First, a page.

Potok’s novel The Chosen concerns the tensions of living a religious life in a secular society. This conflict is reflected through an examination of two Jewish communities in the Williamsburg area of Brooklyn, New York. Two Jewish boys, an ultra-religious Hasidic Jew named Danny Saunders and a Modern Orthodox Jew named Reuven (Roo ven) Malter, discuss the realities of trying to be committed, religiously observant Jews in a secular American society. The main theme in the novel is Danny’s conflict between his desire for secular knowledge and his obligations to his father, Rabbi Saunders, and his father’s followers.
Reuven Malter is the son of Modern Orthodox Jew and teacher David Malter. Even though the elder Malter is religiously observant, he encourages Reuven to explore nonreligious thought. Thus Reuven is thoroughly acquainted with Western secular tradition. But Reuven has conflicts of his own. His father teaches Judaism from a scientific point of view, but the instructor at Hirsch College adheres to a more traditional, religious orientation.
Relationships between fathers and sons are important in The Chosen, especially in the choices of the sons’ careers. Danny’s father expects him to become a rabbi and leader of his Hasidic sect, following the tradition of generations, while Reuven’s father lets him choose his own path.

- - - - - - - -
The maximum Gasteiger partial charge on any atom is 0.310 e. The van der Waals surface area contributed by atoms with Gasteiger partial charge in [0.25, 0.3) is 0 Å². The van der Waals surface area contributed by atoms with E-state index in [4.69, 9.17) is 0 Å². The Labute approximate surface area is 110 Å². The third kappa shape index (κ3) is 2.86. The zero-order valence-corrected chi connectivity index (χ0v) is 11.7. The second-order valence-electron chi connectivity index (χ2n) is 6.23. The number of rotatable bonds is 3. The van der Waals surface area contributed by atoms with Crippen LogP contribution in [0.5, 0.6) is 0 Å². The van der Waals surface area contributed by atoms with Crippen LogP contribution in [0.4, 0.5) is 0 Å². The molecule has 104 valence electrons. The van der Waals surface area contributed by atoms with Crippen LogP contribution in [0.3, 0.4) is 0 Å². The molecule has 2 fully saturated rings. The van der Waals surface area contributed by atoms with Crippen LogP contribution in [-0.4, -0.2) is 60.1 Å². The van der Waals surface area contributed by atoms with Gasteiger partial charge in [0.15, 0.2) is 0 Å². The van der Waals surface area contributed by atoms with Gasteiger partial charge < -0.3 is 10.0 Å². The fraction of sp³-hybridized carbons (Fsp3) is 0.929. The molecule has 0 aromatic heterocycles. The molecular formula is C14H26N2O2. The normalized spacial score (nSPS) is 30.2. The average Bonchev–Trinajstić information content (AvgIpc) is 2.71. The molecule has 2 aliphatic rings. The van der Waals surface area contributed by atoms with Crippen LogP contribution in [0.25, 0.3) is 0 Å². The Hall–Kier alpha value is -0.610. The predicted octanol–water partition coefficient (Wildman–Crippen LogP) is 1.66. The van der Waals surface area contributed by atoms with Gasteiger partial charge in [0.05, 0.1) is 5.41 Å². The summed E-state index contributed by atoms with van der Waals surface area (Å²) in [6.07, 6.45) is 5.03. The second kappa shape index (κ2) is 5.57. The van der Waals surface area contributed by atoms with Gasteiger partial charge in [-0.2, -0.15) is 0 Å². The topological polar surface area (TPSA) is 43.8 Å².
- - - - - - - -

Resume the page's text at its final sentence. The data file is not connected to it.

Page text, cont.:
The novel’s action begins symbolically with a softball game between the Jewish parochial schools that Danny and Reuven attend. Potok sets up the game to highlight the differences between Danny’s branch of Judaism and Reuven’s.
During the softball game, a ball hit by Danny strikes Reuven in the eye and puts him in the hospital. Despite the boys’ initial an-tagonism — Reuven blames Danny for deliberately hitting him with the ball — the boys develop a warm friendship. They discuss their feelings about their respective Jewish sects and about their fathers. Over the course of the novel, The Chosen focuses on and gradually expands Reuven and Danny’s discussions.
Central to the novel are Potok’s concerns about Jews who live in the United States. He asks how much a committed, religious Jew can participate in American society without forfeiting a sense of Jewishness, or the perceptions of what it means to be a Jew. Potok also questions how much an American Jew wanting to participate fully in American society can practice Judaism without giving up the sense of being an American. Can a balance be struck between these two apparently diverse concerns?